How Microsoft was on the “front lines” of the Russian-Ukrainian conflict from the start

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Microsoft President Brad Smith explains the Redmond-based company’s role in the early days of the war.

REDMOND, Wash. — That’s quite the statement.

“The front line between Ukraine and Russia actually runs through Redmond, Washington,” Microsoft Chairman Brad Smith said as he sat on the company’s campus one afternoon in May. .

Smith, for the first time, publicly explained how the company helped repel a Russian attack on Ukraine and how the Russians signaled they were about to launch a physical invasion.

“I think one of the interesting things that historians will ultimately ask is when did this war start, and who saw the first shots? The conventional wisdom is that Russia invaded Ukraine from February 24. But the truth is that we started to see the cyber attacks launched against Ukraine, February 23, the day before, and I think historians could well conclude that these are the first shots, and that they were seen for the first time, not in Ukraine itself, but in Redmond,” Smith said.

Smith is referring to the Microsoft Threat Intelligence Center (TIC) and Digital Security Unit (DSU), which operate from a top-secret facility in Redmond. The TIC tracks “nation-state actors” and the DSU analyzes activity.

Smith said that Microsoft, with its partnerships with Ukrainian officials on Windows platforms, could see these Russian nation-state actors using malware with names like “FoxBlade” or “DesertBlade” to attack. the country.

These actors have specifically targeted Ukraine’s internet and nuclear capabilities, as well as electricity supply. The attacks targeted specific locations in territories near the capital kyiv and the eastern flank of Kharkiv. There were 22 attacks, according to Microsoft, in the first few days alone. On one day in particular the Russians deployed a malware attack on a major Ukrainian broadcasting company, on the same day they also physically attacked a TV tower.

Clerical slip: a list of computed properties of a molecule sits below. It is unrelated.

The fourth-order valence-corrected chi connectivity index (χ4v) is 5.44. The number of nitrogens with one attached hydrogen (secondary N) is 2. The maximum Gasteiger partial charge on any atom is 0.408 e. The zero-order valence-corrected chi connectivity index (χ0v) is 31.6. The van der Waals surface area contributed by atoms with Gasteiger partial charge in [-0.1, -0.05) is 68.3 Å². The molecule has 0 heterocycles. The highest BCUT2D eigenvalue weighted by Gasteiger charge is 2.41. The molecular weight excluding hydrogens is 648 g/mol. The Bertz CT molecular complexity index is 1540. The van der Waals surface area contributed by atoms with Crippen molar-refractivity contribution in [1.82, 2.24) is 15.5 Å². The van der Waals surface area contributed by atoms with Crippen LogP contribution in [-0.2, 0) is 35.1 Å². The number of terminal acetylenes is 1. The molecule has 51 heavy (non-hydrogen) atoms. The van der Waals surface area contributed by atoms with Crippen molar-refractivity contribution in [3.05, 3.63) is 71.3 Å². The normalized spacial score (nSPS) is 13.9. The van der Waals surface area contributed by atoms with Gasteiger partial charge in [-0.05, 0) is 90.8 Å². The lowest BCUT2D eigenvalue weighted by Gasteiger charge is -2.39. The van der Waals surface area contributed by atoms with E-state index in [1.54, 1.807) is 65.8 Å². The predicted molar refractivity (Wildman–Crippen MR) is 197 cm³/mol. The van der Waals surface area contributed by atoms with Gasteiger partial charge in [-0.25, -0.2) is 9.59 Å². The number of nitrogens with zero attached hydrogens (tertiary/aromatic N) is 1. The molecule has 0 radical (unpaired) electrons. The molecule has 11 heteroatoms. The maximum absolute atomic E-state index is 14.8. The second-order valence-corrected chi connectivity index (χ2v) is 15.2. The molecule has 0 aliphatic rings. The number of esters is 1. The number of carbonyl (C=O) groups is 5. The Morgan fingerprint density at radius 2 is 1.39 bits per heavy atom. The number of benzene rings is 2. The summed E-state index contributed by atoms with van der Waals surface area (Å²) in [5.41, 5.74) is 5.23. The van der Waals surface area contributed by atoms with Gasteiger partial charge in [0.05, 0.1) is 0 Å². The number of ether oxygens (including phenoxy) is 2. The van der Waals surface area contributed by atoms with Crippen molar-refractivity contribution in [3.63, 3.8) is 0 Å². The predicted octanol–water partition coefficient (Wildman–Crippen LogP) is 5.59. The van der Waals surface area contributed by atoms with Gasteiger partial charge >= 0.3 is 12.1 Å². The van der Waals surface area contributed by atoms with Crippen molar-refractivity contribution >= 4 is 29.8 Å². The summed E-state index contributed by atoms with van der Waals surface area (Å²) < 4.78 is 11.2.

The Eastside’s “Special Forces” tech team rushed to write code for Windows devices, which could be seen as a cyber “stinger missile” that Smith says successfully took out many attacks and keep Ukraine going.

“What we see is almost potentially an early warning signal. If the Russian military wants to go to a new site, they can try to shut down the computers an hour before the troops start closing in, or that artillery shells don’t start firing,” he said. mentioned. “It’s a responsibility we take very seriously. I think with each month of war in Ukraine we learn new things, as you always do in a war, not only about how we can be more effective, but on the need for us to be ever more effective.”

Smith also added that the war made him reflect on when the Russians may have started testing such a method, and how it first dealt with how Russia spread disinformation.

“The person who first brought this to my attention was Vladimir Zelenskyy. I was talking to him last September, when of course he was the president of Ukraine. of everyone as he is today,” Smith explains, “What do you really see that worries you? He immediately went to describe how in January 2021 Ukrainians saw Russians experimenting with misinformation vaccines. They often use Ukraine as a training ground. Smith continues: “We start out thinking it’s about politics, but it’s about much more than politics. Especially when you have technology platforms that can allow an authoritarian foreign government to seek to erode trust in a democratic society.”

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